2014 AUGUST - Nkaya Pan - Kruger's Best ?

I first visited the Kruger National Park with my family in 1983 - since then a lot of things have changed as far as the tourist elements are concerned, but the park still remains the flagship of the South African National Parks and a conservation success story. Set aside to conserve ALL the species found within the park, we often complain that we cannot drive off road, there are not enough tourist roads in some areas and the congestion at Cat sightings can be annoying.

However we quickly forget that this park was set up to preserve the different habitats and the animals that call it home. We are visitors to their world and they really can and do what they want to do when they want to.  If the animals have enough of the tourist vehicles they simply walk away from the road for some peace and quiet - I am sure a lot of animals in other parks would love to be able to get away when they wanted to.

Despite the seemingly strict rules and regulations of the park, it still produces amazing sightings and photo opportunities. You sometimes have to share these with a number of other people, but on many occasions we have been alone at some wonderful sightings. It also depends on where you stay in the park. The southern section is busier, but if you stay on the eastern side at Lower Sabie Camp for example then the early mornings are usually rather quiet.

I have always said that the Kruger National Park is not the greatest place to photograph the cats as you are not able to follow them off road as you can in some of the well controlled private game reserves. However it is not all about the cats !! there are plenty of other animals in the park to keep your camera happy.

A favourite time for me is when the animals are drawn to water during the dry months - from June to October. Sitting at a waterhole and waiting for the animals to come to you is most enjoyable.

Nkaya pan south of Satara Camp in central Kruger is one of the best places to wait for animals during the dry months. Encircled by some fairly thick bush, this pan offers a surprise factor second to none. On one occasion last year we sat at the pan enjoying our breakfast with nothing in sight when suddenly we saw a few Cape Buffalo break out from the bush into the open. They were the pathfinders of a mega herd of around 500 animals all hoping to quench their thirst at Nkaya ! Before we knew it we were surrounded and the Buffalo took over the pan like ants on a honey sandwich !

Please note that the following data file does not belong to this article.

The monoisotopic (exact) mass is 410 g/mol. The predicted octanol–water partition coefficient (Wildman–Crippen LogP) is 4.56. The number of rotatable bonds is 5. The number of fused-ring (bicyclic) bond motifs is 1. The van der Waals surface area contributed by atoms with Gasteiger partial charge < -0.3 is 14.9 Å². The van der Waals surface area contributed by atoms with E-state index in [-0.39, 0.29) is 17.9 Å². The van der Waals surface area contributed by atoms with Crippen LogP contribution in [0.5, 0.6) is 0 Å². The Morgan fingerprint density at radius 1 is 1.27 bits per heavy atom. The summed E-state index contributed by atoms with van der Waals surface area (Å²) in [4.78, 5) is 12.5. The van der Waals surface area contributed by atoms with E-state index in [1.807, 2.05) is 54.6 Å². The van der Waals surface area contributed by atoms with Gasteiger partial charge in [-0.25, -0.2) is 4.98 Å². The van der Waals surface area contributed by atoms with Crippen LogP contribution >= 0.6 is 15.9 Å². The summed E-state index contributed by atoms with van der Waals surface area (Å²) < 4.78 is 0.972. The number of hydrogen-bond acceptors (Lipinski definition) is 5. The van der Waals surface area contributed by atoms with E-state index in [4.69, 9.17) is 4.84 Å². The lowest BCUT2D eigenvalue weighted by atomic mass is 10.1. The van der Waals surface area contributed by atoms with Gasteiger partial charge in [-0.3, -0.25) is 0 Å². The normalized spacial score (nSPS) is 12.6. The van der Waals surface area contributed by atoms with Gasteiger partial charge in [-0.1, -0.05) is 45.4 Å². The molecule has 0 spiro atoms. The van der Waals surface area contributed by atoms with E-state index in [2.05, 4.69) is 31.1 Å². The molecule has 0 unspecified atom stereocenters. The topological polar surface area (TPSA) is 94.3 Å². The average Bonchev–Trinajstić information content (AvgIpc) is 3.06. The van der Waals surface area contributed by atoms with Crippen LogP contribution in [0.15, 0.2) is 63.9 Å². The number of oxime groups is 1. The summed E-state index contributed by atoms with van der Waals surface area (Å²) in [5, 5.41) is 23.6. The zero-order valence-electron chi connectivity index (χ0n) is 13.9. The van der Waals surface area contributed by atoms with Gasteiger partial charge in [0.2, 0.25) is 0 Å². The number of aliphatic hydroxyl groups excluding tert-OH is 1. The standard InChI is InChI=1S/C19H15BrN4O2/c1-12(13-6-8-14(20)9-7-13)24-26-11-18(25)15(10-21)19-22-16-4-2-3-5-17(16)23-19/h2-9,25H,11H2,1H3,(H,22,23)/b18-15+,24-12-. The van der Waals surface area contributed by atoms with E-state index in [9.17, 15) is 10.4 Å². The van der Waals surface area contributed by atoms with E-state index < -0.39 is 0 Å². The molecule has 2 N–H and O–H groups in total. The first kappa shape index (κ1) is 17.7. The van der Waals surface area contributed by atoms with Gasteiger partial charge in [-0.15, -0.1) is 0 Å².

Within a space of a couple of hours we photographed Cape Buffalo, White Rhino, Elephant, Wildebeest, Zebra, Impala, Crocodiles Warthog, Giraffe and a number of water birds.

The light at the pan is very good in the morning and fairly good in the afternoon too. It is always worth stopping at the pan at anytime.

If the conditions are right and there is still water in the pan during late July, August and September then this place is a mecca for thirsty animals.

Here are a few photos taken at Nkaya Pan and I am sure we will be back there this year too.

Photo taken with my iphone on panorama mode.
This was the massive herd of Buffalo that seemingly came from nowhere

When Cape Buffalo are thirsty they wade right into the water with little care or concern about Crocodiles. Other animals do this too. The undisturbed water is better to drink than the churned up muddy water they leave in their wake.

shot info: Canon 5Dmk3 500mm f4 lens
1/500 sec @ f8 ISO 640 - Manual mode
time: 15:28
August 2013


An angry resident Hippo shows his disapproval towards these unwanted guests

shot info: Canon 1Dmk4 70-200mm f2.8 lens
1/640 sec @ f5.6 ISO 800
time: 15:49
August 2013


Cape Buffalo Bulls trying to assert their dominance over each other
shot info: Canon 5Dmk3 500mm f4 lens
1/800 sec @ f8 ISO 320
time: 10:08
August 2013


An Impala Ram jumping. It is often the case when one jumps then the rest will follow, so always be ready if you see this behaviour.

shot info: Canon 1Dmk4 70-200mm f2.8 lens
1/2500 sec @ f5.6 ISO 800
time: 11:11
August 2013


One afternoon a herd of Elephants melted out of the bush and drank from Nkaya Pan

shot info: Canon 5Dmk3 500mm f4 lens
1/400 sec @ f8 ISO 640
time: 15:28
August 2013


An adult female Elephant is not very happy with an adolescent Bull

shot info: Canon 5Dmk3 500mm f4 lens
1/400 sec @ f6.3 ISO 800
time: 15:52
August 2013

A Warthog forages along the edge of Nkaya Pan looking for fresh roots. A very patient Hammerkop waits to pounce on any frogs that are disturbed by the Warthog

shot info: Canon 5Dmk3 500mm f4 lens
1/2000 sec @ f8 ISO 640
time: 10:57
August 2013


A Grey Heron standing on the back of a Hippo. The Herons have learned to use the back of the Hippo  like a rock where they have a good vantage point over the water surrounding the Hippo which is often full of fish and frogs.

shot info: Canon 5Dmk3 500mm f4 lens
1/1600 @ f8 ISO 640
time: 13:29
August 2013


A White Rhino visits Nkaya Pan


The Blue Wildebeest will often follow Zebra to drink


A herd of Zebra arrives at Nkaya Pan


Wading out into the water this Zebra offered a great reflection photo as it drank from the Pan.


Four species in one shot - Crocodile on the rock, Elephant, Impala and Giraffe


Look out for next months post titled "SAMBURU, KENYA - LIONESS CHASES GERENUK"


1 comment:

  1. Thanks Stu, always fun to see my favorite pan...

    ReplyDelete